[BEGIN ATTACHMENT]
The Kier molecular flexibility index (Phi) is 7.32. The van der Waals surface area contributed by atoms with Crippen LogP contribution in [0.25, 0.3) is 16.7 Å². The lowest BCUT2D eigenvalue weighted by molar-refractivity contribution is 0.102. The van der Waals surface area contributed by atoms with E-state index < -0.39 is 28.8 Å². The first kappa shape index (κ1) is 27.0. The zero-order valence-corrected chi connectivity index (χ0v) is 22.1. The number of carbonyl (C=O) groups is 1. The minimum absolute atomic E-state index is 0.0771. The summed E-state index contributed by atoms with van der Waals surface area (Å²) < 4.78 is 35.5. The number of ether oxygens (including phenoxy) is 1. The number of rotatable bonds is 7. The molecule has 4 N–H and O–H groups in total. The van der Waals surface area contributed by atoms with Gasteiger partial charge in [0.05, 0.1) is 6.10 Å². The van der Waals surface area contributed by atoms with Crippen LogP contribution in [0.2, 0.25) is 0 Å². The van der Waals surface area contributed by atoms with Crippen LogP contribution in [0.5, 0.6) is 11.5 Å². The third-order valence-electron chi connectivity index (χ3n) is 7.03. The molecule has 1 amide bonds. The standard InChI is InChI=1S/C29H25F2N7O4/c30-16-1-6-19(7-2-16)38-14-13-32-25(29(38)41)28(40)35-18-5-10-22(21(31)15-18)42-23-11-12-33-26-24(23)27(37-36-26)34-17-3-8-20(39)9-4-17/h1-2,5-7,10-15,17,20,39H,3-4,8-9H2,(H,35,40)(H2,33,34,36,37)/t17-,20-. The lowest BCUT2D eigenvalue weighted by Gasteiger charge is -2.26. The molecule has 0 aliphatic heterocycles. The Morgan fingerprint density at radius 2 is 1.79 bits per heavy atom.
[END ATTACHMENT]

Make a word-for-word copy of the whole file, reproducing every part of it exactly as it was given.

The Kier molecular flexibility index (Phi) is 7.32. The van der Waals surface area contributed by atoms with Crippen LogP contribution in [0.25, 0.3) is 16.7 Å². The lowest BCUT2D eigenvalue weighted by molar-refractivity contribution is 0.102. The van der Waals surface area contributed by atoms with E-state index < -0.39 is 28.8 Å². The first kappa shape index (κ1) is 27.0. The zero-order valence-corrected chi connectivity index (χ0v) is 22.1. The number of carbonyl (C=O) groups is 1. The minimum absolute atomic E-state index is 0.0771. The summed E-state index contributed by atoms with van der Waals surface area (Å²) < 4.78 is 35.5. The number of ether oxygens (including phenoxy) is 1. The number of rotatable bonds is 7. The molecule has 4 N–H and O–H groups in total. The van der Waals surface area contributed by atoms with Gasteiger partial charge in [0.05, 0.1) is 6.10 Å². The van der Waals surface area contributed by atoms with Crippen LogP contribution in [0.2, 0.25) is 0 Å². The van der Waals surface area contributed by atoms with Crippen LogP contribution in [0.5, 0.6) is 11.5 Å². The third-order valence-electron chi connectivity index (χ3n) is 7.03. The molecule has 1 amide bonds. The standard InChI is InChI=1S/C29H25F2N7O4/c30-16-1-6-19(7-2-16)38-14-13-32-25(29(38)41)28(40)35-18-5-10-22(21(31)15-18)42-23-11-12-33-26-24(23)27(37-36-26)34-17-3-8-20(39)9-4-17/h1-2,5-7,10-15,17,20,39H,3-4,8-9H2,(H,35,40)(H2,33,34,36,37)/t17-,20-. The lowest BCUT2D eigenvalue weighted by Gasteiger charge is -2.26. The molecule has 0 aliphatic heterocycles. The Morgan fingerprint density at radius 2 is 1.79 bits per heavy atom.